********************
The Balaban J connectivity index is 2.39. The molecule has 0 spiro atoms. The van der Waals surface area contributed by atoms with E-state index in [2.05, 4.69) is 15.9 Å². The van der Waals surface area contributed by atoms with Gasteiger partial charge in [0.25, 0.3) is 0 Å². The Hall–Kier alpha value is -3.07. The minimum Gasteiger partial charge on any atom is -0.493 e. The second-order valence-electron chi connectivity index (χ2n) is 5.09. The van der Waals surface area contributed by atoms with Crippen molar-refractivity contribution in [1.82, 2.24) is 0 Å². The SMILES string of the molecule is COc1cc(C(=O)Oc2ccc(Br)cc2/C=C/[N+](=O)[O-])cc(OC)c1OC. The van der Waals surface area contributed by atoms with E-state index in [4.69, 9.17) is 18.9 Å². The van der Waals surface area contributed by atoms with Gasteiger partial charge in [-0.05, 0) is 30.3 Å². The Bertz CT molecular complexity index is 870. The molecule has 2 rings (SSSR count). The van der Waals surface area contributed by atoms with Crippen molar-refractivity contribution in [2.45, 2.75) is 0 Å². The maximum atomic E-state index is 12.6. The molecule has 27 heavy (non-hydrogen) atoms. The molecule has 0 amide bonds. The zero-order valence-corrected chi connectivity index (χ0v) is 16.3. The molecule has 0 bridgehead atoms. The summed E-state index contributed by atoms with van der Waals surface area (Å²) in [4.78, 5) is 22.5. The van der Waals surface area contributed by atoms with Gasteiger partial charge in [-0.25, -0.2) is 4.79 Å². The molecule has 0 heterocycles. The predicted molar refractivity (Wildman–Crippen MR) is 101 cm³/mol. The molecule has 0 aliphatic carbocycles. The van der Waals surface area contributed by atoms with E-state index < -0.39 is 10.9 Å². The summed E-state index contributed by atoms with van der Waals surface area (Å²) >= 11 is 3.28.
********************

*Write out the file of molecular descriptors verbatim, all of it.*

The Balaban J connectivity index is 2.39. The molecule has 0 spiro atoms. The van der Waals surface area contributed by atoms with E-state index in [2.05, 4.69) is 15.9 Å². The van der Waals surface area contributed by atoms with Gasteiger partial charge in [0.25, 0.3) is 0 Å². The Hall–Kier alpha value is -3.07. The minimum Gasteiger partial charge on any atom is -0.493 e. The second-order valence-electron chi connectivity index (χ2n) is 5.09. The van der Waals surface area contributed by atoms with Crippen molar-refractivity contribution in [1.82, 2.24) is 0 Å². The SMILES string of the molecule is COc1cc(C(=O)Oc2ccc(Br)cc2/C=C/[N+](=O)[O-])cc(OC)c1OC. The van der Waals surface area contributed by atoms with E-state index in [4.69, 9.17) is 18.9 Å². The van der Waals surface area contributed by atoms with Gasteiger partial charge in [-0.05, 0) is 30.3 Å². The Bertz CT molecular complexity index is 870. The molecule has 2 rings (SSSR count). The van der Waals surface area contributed by atoms with Crippen molar-refractivity contribution in [2.45, 2.75) is 0 Å². The maximum atomic E-state index is 12.6. The molecule has 27 heavy (non-hydrogen) atoms. The molecule has 0 amide bonds. The zero-order valence-corrected chi connectivity index (χ0v) is 16.3. The molecule has 0 bridgehead atoms. The summed E-state index contributed by atoms with van der Waals surface area (Å²) in [4.78, 5) is 22.5. The van der Waals surface area contributed by atoms with Gasteiger partial charge in [-0.25, -0.2) is 4.79 Å². The molecule has 0 heterocycles. The predicted molar refractivity (Wildman–Crippen MR) is 101 cm³/mol. The molecule has 0 aliphatic carbocycles. The van der Waals surface area contributed by atoms with E-state index < -0.39 is 10.9 Å². The summed E-state index contributed by atoms with van der Waals surface area (Å²) >= 11 is 3.28.